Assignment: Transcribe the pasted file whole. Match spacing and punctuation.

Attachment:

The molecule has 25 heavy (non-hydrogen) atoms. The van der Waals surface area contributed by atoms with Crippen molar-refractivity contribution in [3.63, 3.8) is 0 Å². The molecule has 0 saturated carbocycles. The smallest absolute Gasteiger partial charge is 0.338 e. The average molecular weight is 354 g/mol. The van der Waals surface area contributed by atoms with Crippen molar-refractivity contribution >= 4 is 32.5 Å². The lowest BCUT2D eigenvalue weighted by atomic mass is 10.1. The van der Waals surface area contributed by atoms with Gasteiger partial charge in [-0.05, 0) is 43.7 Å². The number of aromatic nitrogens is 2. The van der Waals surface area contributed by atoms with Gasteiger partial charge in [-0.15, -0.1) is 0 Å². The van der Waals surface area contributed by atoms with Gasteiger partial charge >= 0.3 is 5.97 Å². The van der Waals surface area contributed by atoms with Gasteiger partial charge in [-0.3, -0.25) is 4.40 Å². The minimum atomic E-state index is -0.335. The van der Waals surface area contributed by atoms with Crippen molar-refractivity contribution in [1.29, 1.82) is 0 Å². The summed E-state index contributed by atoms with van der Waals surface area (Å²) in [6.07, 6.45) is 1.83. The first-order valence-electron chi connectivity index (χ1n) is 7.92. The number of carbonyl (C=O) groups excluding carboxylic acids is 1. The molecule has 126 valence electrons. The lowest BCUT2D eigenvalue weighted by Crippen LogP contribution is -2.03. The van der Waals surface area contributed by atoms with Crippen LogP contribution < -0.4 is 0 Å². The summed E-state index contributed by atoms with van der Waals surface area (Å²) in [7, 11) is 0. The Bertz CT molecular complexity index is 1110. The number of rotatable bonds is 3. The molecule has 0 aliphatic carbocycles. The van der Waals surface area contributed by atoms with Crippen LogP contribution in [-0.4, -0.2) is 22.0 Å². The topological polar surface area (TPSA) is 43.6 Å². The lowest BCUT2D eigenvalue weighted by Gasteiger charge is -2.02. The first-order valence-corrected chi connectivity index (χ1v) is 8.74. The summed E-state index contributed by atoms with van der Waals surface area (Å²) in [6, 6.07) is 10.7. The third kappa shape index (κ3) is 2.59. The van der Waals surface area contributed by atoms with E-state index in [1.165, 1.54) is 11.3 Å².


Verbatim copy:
The molecule has 25 heavy (non-hydrogen) atoms. The van der Waals surface area contributed by atoms with Crippen molar-refractivity contribution in [3.63, 3.8) is 0 Å². The molecule has 0 saturated carbocycles. The smallest absolute Gasteiger partial charge is 0.338 e. The average molecular weight is 354 g/mol. The van der Waals surface area contributed by atoms with Crippen molar-refractivity contribution >= 4 is 32.5 Å². The lowest BCUT2D eigenvalue weighted by atomic mass is 10.1. The van der Waals surface area contributed by atoms with Gasteiger partial charge in [-0.05, 0) is 43.7 Å². The number of aromatic nitrogens is 2. The van der Waals surface area contributed by atoms with Gasteiger partial charge in [-0.15, -0.1) is 0 Å². The van der Waals surface area contributed by atoms with Gasteiger partial charge >= 0.3 is 5.97 Å². The van der Waals surface area contributed by atoms with Gasteiger partial charge in [-0.3, -0.25) is 4.40 Å². The minimum atomic E-state index is -0.335. The van der Waals surface area contributed by atoms with Crippen molar-refractivity contribution in [1.29, 1.82) is 0 Å². The summed E-state index contributed by atoms with van der Waals surface area (Å²) in [6.07, 6.45) is 1.83. The first-order valence-electron chi connectivity index (χ1n) is 7.92. The number of carbonyl (C=O) groups excluding carboxylic acids is 1. The molecule has 126 valence electrons. The lowest BCUT2D eigenvalue weighted by Crippen LogP contribution is -2.03. The van der Waals surface area contributed by atoms with Crippen LogP contribution < -0.4 is 0 Å². The summed E-state index contributed by atoms with van der Waals surface area (Å²) in [7, 11) is 0. The Bertz CT molecular complexity index is 1110. The number of rotatable bonds is 3. The molecule has 0 aliphatic carbocycles. The van der Waals surface area contributed by atoms with Crippen LogP contribution in [-0.4, -0.2) is 22.0 Å². The topological polar surface area (TPSA) is 43.6 Å². The lowest BCUT2D eigenvalue weighted by Gasteiger charge is -2.02. The first-order valence-corrected chi connectivity index (χ1v) is 8.74. The summed E-state index contributed by atoms with van der Waals surface area (Å²) in [6, 6.07) is 10.7. The third kappa shape index (κ3) is 2.59. The van der Waals surface area contributed by atoms with E-state index in [1.165, 1.54) is 11.3 Å².